• Charles Martel

    Mike Devx raises a legitimate doubt about how far Obama would go in repulsing a North Korean attack on the South. I’m sure he would respond with massive conventional military force to push the North Koreans back across the 38th and probably to destroy their military infrastructure. But I wouldn’t see him going for the decisive kill, namely the decapitation of the North Korean political command and an insistence upon its surrender to the US and South Korea. Obama will attempt to return asap to a semblance the status quo ante lest China take umbrage.
    So, yes, Mike is on to something when sees this as an occasion for China to test how Obama would respond to an attack on Taiwan. If the worst that can happen is that the US beats back an invasion attempt without attacking China’s mainland bases, China will be in a sweet “what the hell” position where it can probe American resolve and test tactics and weapons with little fear of losing much.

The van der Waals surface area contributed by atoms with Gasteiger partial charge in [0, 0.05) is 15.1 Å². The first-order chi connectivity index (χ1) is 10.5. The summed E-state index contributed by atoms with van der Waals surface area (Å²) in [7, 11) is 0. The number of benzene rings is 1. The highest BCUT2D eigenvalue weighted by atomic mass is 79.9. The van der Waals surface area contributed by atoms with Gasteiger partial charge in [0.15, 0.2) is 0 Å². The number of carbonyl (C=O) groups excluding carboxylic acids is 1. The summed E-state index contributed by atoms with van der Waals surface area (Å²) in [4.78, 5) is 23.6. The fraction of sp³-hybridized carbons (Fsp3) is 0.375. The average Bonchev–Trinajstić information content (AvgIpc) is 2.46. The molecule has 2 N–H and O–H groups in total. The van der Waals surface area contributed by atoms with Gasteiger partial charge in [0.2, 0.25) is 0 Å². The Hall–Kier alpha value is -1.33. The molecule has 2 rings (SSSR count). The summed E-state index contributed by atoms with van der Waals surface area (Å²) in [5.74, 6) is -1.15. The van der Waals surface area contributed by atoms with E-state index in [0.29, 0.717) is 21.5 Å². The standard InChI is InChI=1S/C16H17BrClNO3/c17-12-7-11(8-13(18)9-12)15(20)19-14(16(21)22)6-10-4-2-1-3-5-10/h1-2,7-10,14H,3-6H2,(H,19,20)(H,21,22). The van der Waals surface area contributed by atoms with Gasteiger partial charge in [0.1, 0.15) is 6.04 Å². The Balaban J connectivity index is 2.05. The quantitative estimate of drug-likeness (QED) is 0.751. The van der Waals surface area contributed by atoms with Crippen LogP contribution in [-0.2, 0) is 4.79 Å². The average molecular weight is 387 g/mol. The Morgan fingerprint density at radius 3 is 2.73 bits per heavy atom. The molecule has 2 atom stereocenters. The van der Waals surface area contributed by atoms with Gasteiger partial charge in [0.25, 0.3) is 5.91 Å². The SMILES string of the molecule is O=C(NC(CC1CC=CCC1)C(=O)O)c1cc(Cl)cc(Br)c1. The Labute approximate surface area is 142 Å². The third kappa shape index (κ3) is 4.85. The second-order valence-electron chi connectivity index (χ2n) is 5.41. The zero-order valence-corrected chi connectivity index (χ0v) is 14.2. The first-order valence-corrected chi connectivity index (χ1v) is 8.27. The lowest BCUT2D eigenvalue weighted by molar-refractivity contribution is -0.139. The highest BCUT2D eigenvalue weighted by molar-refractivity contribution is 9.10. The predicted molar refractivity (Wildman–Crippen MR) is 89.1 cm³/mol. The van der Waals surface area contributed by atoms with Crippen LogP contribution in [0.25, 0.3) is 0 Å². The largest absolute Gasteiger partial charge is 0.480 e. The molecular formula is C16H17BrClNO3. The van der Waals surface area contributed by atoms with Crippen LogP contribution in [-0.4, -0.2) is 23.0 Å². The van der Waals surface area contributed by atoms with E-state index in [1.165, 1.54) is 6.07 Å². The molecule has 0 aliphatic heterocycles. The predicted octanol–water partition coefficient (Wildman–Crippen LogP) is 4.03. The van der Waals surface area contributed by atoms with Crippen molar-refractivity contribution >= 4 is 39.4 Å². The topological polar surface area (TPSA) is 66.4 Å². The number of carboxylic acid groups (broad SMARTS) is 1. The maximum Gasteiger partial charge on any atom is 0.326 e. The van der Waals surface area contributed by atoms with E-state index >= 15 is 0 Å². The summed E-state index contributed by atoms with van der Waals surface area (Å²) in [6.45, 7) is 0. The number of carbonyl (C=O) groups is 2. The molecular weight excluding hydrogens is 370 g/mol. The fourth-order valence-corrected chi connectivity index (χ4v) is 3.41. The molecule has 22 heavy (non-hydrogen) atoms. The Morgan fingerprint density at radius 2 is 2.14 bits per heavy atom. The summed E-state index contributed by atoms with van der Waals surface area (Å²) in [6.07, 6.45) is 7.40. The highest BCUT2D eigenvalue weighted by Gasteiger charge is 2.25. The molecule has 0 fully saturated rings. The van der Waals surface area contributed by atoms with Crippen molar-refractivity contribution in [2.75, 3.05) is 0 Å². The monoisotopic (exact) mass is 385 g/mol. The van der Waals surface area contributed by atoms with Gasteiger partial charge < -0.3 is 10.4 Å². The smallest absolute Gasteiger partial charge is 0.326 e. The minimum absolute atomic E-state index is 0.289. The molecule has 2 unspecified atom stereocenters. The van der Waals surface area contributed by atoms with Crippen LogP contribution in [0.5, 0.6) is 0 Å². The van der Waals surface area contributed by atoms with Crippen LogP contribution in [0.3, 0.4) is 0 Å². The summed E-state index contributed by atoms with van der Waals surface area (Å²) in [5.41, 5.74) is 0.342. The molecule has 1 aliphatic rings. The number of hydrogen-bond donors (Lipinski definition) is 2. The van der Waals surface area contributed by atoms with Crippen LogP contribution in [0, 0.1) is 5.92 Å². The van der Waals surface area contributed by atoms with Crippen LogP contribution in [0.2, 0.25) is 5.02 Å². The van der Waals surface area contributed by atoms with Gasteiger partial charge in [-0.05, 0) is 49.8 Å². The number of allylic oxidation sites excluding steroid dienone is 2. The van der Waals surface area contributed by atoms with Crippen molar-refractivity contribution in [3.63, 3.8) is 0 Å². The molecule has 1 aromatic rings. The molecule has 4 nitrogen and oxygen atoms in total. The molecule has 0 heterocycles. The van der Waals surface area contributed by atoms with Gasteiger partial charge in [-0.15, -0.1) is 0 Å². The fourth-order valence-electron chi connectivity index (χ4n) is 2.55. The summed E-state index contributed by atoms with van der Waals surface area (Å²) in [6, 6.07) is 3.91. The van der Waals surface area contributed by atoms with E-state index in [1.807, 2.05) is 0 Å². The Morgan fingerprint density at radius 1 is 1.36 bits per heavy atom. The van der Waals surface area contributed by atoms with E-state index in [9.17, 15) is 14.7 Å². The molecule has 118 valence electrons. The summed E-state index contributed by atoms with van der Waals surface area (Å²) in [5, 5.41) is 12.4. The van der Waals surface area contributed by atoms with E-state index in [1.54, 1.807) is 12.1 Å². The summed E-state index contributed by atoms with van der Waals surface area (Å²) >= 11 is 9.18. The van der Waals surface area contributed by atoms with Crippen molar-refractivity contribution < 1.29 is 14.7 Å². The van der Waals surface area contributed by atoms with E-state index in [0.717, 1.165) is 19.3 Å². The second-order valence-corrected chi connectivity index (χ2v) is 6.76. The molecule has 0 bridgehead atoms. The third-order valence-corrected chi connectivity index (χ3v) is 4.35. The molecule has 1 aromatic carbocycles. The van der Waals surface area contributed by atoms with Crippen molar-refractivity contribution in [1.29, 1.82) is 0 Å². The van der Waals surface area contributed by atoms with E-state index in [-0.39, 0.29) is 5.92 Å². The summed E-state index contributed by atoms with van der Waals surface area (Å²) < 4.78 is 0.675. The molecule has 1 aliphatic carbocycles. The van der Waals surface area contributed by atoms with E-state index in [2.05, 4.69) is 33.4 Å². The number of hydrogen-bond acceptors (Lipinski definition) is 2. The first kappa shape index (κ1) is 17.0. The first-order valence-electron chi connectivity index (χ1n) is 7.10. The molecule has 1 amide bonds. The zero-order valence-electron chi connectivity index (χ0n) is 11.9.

• Beth

    Was musing about the threats (gee, should I make some apocalypse bread and cookies today?) and am wondering if anyone has heard if the US is evacuating any non-combats, i.e. families, from the peninsula?  When we were stationed there ’96-’98, the kids and I practiced the NEO once a year…usually this time of year as it is when the big exercises take place.  I would hope that if things are as dicey as they seem, then the families would be relocated….